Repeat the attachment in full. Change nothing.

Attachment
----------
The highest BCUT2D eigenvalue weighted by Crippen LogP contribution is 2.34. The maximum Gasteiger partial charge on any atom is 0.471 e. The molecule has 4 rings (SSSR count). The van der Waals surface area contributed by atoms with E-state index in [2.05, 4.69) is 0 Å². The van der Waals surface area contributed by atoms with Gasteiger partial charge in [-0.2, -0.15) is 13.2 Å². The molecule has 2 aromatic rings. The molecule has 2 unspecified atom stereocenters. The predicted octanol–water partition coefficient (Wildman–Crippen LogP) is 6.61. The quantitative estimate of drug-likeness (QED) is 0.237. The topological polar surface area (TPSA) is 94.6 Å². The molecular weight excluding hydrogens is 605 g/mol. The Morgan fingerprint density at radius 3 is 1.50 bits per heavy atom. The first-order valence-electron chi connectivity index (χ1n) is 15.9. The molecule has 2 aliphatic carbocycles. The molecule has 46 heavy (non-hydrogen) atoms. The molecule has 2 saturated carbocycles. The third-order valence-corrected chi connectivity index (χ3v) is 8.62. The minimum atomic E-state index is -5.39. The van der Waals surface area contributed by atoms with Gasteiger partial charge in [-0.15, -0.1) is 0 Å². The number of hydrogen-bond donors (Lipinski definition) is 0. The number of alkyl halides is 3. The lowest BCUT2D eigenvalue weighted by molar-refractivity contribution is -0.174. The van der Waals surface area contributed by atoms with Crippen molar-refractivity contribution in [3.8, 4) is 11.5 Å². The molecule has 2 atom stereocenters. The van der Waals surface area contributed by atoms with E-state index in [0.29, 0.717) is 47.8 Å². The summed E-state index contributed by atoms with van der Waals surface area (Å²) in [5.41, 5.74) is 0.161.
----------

The highest BCUT2D eigenvalue weighted by Crippen LogP contribution is 2.34. The maximum Gasteiger partial charge on any atom is 0.471 e. The molecule has 4 rings (SSSR count). The van der Waals surface area contributed by atoms with E-state index in [2.05, 4.69) is 0 Å². The van der Waals surface area contributed by atoms with Gasteiger partial charge in [-0.2, -0.15) is 13.2 Å². The molecule has 2 aromatic rings. The molecule has 2 unspecified atom stereocenters. The predicted octanol–water partition coefficient (Wildman–Crippen LogP) is 6.61. The quantitative estimate of drug-likeness (QED) is 0.237. The topological polar surface area (TPSA) is 94.6 Å². The molecular weight excluding hydrogens is 605 g/mol. The Morgan fingerprint density at radius 3 is 1.50 bits per heavy atom. The first-order valence-electron chi connectivity index (χ1n) is 15.9. The molecule has 2 aliphatic carbocycles. The molecule has 46 heavy (non-hydrogen) atoms. The molecule has 2 saturated carbocycles. The third-order valence-corrected chi connectivity index (χ3v) is 8.62. The minimum atomic E-state index is -5.39. The van der Waals surface area contributed by atoms with Gasteiger partial charge in [-0.15, -0.1) is 0 Å². The number of hydrogen-bond donors (Lipinski definition) is 0. The number of alkyl halides is 3. The lowest BCUT2D eigenvalue weighted by molar-refractivity contribution is -0.174. The van der Waals surface area contributed by atoms with Crippen molar-refractivity contribution in [3.8, 4) is 11.5 Å². The molecule has 2 atom stereocenters. The van der Waals surface area contributed by atoms with E-state index in [0.29, 0.717) is 47.8 Å². The summed E-state index contributed by atoms with van der Waals surface area (Å²) in [5.41, 5.74) is 0.161.